China Unfairly Limits Export of Raw Materials, WTO Affirms

By reports, and wire | Tribune-Review/Pittsburgh Tribune-Review, January 3, 2012 | Go to article overview
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China Unfairly Limits Export of Raw Materials, WTO Affirms


reports, and wire, Tribune-Review/Pittsburgh Tribune-Review


The World Trade Organization has affirmed that China unfairly limited exports of nine raw materials to protect domestic manufacturers.

A WTO appeals body largely sided with the United States, European Union and Mexico in a dispute over Chinese materials used widely in the steel, aluminum and chemical industries.

The complainants allege China drives up prices for raw materials by setting export duties and quotas on them.

The ruling Monday affects exports of certain forms of bauxite, coke, fluorspar, magnesium, manganese, silicon carbide, silicon metal, yellow phosphorous and zinc, the Associated Press reported.

Manganese, for example, is an essential component of steelmaking. The United States produces none.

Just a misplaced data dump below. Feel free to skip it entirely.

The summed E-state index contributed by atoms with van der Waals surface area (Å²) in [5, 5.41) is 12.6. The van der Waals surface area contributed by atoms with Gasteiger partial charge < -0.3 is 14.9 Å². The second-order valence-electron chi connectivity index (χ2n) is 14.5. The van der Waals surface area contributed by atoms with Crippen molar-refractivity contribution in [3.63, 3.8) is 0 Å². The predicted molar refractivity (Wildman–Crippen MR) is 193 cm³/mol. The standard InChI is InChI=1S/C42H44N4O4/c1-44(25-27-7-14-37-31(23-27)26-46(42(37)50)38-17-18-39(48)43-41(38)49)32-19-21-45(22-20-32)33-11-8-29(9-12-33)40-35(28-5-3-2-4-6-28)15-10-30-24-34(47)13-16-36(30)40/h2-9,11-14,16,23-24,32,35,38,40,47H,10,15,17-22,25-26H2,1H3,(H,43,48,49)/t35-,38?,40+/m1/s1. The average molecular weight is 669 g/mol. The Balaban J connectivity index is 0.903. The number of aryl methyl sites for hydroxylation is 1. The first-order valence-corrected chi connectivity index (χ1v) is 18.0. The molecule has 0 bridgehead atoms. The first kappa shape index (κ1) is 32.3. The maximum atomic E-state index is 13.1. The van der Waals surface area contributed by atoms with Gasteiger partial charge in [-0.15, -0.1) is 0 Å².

China, which had argued its export limits protect the environment, must now "bring its export duty and export quota measures into conformity with its WTO obligations," the organization ruled.

Though not covered by this decision, the Tribune-Review has reported how China has also come under criticism for its limitations on exports of rare earth elements that are critical to the manufacture of magnets used in computers and cell phones, hybrid cars and smart missiles. The Chinese control some 97 percent of the world`s rare earth materials and critics contend it is withholding the materials to drive up prices or obtain access to important technology in return.

Washington has filed six WTO cases since President Barack Obama took office in January 2009, five of them against China. Former President George W. Bush brought seven cases against China in his two terms, though China was not yet a member of the WTO for most of his first year in office.

The U.S. trade deficit with China is expected to have hit a record of about $300 billion in 2011. Obama has set a target of doubling total U.S. exports between 2010 and 2015.

U.S. trade officials say their main complaints against China are barriers to its agricultural and services markets, discriminatory industrial policies and weak intellectual property rights protection.

China has complained about anti-dumping duties applied to its exports to the United States and about restrictions on Chinese companies seeking to invest in U.

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